I guess we'll need to legislate redundant safety features to insure the previous safety features remain safe and in place. We need an oversight committee to mandate personal saw safety procedural training and periodic saw inspection. Load your saw in the car every two years and take it to the local Federal inspection station for a mandatory safety check. Of course we'll need a monitoring device to log the hours of operation with the feature left off and the saw will need to be internet connected so this information can be sent to the Bureau of Saw Safety. There should positively be a corresponding fine for using the saw in an unsafe mode. Hey, it's not about revenue, it's for your protection. Let's not forget tablesaw licensing, requiring an IQ test and a mandatory three month training program as a condition of purchase. Oh and a two week cool off period before taking delivery just to let you consider whether or not you really need such a dangerous device in your home. Do you have kids? Well just in case all tablesaws need an electronic locking system with retina scan biometrics. After all a small child might find a key or witness a code being entered, curious little buggers that they are. Ah the table saw of the future. Hey in California where I live, give an inch and some bonehead that's never seen an evil tablesaw would likely come up with all of it.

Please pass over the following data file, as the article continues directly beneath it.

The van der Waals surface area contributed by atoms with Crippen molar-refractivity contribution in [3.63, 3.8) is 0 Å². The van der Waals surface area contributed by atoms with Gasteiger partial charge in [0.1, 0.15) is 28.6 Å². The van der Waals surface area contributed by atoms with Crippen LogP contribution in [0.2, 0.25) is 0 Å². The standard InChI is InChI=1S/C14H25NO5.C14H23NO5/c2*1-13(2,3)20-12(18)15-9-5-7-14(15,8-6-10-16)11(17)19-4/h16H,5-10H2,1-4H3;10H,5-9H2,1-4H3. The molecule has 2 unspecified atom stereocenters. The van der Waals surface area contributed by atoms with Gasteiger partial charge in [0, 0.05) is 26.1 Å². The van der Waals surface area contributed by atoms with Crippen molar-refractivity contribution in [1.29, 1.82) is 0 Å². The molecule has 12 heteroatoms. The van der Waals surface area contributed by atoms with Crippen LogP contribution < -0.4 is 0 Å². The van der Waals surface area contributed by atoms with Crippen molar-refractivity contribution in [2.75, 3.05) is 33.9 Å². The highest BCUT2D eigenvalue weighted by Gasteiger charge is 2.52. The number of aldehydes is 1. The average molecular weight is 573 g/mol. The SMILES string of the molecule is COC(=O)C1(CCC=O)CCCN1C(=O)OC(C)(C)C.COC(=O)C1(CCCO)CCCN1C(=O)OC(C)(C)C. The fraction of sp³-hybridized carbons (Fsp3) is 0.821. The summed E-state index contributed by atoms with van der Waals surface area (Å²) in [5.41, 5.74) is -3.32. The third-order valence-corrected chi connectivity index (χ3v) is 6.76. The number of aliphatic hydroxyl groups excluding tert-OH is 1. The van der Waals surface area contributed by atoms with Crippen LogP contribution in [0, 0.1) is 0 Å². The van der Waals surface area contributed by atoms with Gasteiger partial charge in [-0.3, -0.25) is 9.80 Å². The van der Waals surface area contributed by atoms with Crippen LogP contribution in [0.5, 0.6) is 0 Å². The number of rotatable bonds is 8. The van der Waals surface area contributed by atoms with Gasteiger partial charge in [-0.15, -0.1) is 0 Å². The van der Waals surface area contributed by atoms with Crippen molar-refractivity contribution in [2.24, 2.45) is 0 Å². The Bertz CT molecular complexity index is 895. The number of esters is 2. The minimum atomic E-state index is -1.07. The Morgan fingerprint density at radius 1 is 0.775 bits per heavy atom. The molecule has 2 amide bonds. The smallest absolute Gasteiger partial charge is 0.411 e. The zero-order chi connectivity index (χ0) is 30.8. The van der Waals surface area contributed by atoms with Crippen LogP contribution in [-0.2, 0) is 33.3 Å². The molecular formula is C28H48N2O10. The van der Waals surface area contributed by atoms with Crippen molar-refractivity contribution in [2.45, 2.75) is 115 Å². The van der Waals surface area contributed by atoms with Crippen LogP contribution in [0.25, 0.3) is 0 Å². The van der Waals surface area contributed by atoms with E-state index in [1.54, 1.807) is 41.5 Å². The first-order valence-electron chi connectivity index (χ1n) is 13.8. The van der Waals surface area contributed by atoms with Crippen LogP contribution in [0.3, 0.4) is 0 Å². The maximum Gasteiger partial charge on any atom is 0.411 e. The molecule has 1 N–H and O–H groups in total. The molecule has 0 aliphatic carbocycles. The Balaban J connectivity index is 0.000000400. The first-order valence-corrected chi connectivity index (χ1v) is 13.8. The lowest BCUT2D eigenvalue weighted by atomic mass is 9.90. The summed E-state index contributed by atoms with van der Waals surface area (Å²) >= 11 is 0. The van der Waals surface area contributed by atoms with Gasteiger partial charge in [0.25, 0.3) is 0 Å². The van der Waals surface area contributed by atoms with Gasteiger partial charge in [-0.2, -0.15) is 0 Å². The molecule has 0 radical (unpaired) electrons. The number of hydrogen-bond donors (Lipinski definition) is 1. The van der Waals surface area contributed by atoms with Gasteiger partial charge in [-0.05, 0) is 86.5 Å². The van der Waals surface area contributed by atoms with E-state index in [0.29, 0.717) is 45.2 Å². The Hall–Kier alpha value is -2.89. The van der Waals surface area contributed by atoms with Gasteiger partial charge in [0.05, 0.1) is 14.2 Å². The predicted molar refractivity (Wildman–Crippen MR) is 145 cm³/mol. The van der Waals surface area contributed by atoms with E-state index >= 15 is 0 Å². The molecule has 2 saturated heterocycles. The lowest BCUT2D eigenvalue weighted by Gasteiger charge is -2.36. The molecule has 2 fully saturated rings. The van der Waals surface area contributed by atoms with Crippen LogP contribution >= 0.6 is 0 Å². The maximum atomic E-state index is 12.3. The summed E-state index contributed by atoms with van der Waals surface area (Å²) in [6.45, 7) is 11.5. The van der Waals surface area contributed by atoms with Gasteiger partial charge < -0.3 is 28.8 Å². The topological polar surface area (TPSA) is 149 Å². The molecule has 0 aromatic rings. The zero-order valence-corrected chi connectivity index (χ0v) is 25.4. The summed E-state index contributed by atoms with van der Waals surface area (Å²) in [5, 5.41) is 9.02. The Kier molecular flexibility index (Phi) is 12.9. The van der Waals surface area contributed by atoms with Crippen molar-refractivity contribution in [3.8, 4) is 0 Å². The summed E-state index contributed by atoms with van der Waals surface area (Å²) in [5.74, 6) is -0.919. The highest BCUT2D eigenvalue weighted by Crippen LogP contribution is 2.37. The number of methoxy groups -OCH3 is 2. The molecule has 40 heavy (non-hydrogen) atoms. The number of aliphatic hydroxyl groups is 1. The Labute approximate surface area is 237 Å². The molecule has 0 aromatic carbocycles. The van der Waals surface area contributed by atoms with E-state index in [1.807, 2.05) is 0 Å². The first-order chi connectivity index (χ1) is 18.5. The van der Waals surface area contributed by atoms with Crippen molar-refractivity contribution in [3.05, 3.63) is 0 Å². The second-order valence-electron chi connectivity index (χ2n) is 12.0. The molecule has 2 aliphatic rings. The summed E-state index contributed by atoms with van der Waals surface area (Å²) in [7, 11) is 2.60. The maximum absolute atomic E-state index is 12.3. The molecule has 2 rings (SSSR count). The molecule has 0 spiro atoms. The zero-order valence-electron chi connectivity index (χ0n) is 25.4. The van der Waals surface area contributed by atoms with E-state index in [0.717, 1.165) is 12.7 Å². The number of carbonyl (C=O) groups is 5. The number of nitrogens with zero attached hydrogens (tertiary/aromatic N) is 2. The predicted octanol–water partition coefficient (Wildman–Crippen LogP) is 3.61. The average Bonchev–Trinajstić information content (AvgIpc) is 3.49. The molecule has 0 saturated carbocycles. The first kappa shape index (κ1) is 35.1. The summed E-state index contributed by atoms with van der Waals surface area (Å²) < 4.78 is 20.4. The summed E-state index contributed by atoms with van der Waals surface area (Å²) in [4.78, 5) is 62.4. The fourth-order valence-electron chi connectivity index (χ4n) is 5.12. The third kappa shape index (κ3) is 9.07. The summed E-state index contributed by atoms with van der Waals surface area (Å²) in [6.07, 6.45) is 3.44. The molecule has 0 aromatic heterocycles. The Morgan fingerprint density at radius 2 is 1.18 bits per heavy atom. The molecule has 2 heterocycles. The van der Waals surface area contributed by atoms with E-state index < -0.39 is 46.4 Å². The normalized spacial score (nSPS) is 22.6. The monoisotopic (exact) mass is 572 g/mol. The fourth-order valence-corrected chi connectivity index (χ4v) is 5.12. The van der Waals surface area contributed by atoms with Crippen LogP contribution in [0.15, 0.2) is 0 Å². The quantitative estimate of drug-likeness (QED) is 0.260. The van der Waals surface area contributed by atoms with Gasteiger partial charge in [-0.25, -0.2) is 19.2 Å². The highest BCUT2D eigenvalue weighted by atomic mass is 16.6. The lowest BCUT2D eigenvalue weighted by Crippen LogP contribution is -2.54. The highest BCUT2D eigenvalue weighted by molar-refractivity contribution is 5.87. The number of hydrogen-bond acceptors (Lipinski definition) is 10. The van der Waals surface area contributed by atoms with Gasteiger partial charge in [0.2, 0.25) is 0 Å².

Legislation is a joke. Best intentions are ALWAYS taken to extremes and rarely serve anyone but the legislators that have to justify their existance. Protecting people from themselves is an industry of its own. After all, You are not capable of making rational decisions as to whether or not you need an expensive feature. YOU need to be told. How did we ever manage to survive without legislators?
Oh and as for remembering when people complained about seatbelts, I remember when a sub compact economy car didn't cost $30,000.00.
Loxmyth - the beam issue is surprisingly expensive. I just replaced a couple of load bearing walls in my 2 story home with 10" steel Ibeams 22' long tucked into the ceiling on my first floor. In steel, beams are remarkably inexpensive, only about $300.00 each here locally and that's in California where everything is over priced. The beams are supported by a doug fir 4x6 on each end bolted to the beam and the footing. The joist hangers are shot into the beams with a ramset which took all of an hour for both. The engineering and permits were cheap as well. Check craigs list for an engineer. Lots of guys out of work right now. Even engineers are offering deals and most will handle your permit submission as part of the service. I paid two thousand for engineering, two full sets of architecturals and permits for the entire home remodel including electrical, lighting, plumbing and all the title 24 stuff to keep the city and state in business. The biggest issue was moving these heavy buggers up into place. An A/C jack on each end took care of that. With only an 18' span and only one beam, the whole thing will likely cost you less than $1500.00 and your colums are history. Just a thought. C Ya